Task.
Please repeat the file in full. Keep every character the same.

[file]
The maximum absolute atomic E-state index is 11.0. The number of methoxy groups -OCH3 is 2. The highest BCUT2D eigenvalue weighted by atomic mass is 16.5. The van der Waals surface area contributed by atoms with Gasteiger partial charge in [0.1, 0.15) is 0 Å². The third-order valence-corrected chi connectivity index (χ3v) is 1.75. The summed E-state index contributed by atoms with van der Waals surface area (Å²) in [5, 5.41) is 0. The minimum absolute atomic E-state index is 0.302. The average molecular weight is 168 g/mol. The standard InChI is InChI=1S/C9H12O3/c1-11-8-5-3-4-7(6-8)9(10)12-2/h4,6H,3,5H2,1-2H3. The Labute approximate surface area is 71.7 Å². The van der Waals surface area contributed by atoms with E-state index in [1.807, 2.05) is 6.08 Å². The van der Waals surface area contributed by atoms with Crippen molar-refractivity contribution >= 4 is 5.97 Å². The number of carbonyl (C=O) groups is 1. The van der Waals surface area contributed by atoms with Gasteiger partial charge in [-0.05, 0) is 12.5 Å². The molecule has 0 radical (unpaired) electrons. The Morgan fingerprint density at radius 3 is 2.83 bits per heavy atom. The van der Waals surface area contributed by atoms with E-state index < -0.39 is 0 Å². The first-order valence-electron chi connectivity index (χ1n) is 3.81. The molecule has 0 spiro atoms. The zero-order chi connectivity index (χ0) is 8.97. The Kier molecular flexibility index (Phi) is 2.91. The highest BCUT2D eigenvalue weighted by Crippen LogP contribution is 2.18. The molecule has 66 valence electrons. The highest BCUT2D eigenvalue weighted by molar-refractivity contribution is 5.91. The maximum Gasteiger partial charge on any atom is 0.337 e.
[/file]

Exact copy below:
The maximum absolute atomic E-state index is 11.0. The number of methoxy groups -OCH3 is 2. The highest BCUT2D eigenvalue weighted by atomic mass is 16.5. The van der Waals surface area contributed by atoms with Gasteiger partial charge in [0.1, 0.15) is 0 Å². The third-order valence-corrected chi connectivity index (χ3v) is 1.75. The summed E-state index contributed by atoms with van der Waals surface area (Å²) in [5, 5.41) is 0. The minimum absolute atomic E-state index is 0.302. The average molecular weight is 168 g/mol. The standard InChI is InChI=1S/C9H12O3/c1-11-8-5-3-4-7(6-8)9(10)12-2/h4,6H,3,5H2,1-2H3. The Labute approximate surface area is 71.7 Å². The van der Waals surface area contributed by atoms with E-state index in [1.807, 2.05) is 6.08 Å². The van der Waals surface area contributed by atoms with Crippen molar-refractivity contribution >= 4 is 5.97 Å². The number of carbonyl (C=O) groups is 1. The van der Waals surface area contributed by atoms with Gasteiger partial charge in [-0.05, 0) is 12.5 Å². The molecule has 0 radical (unpaired) electrons. The Morgan fingerprint density at radius 3 is 2.83 bits per heavy atom. The van der Waals surface area contributed by atoms with E-state index < -0.39 is 0 Å². The first-order valence-electron chi connectivity index (χ1n) is 3.81. The molecule has 0 spiro atoms. The zero-order chi connectivity index (χ0) is 8.97. The Kier molecular flexibility index (Phi) is 2.91. The highest BCUT2D eigenvalue weighted by Crippen LogP contribution is 2.18. The molecule has 66 valence electrons. The highest BCUT2D eigenvalue weighted by molar-refractivity contribution is 5.91. The maximum Gasteiger partial charge on any atom is 0.337 e.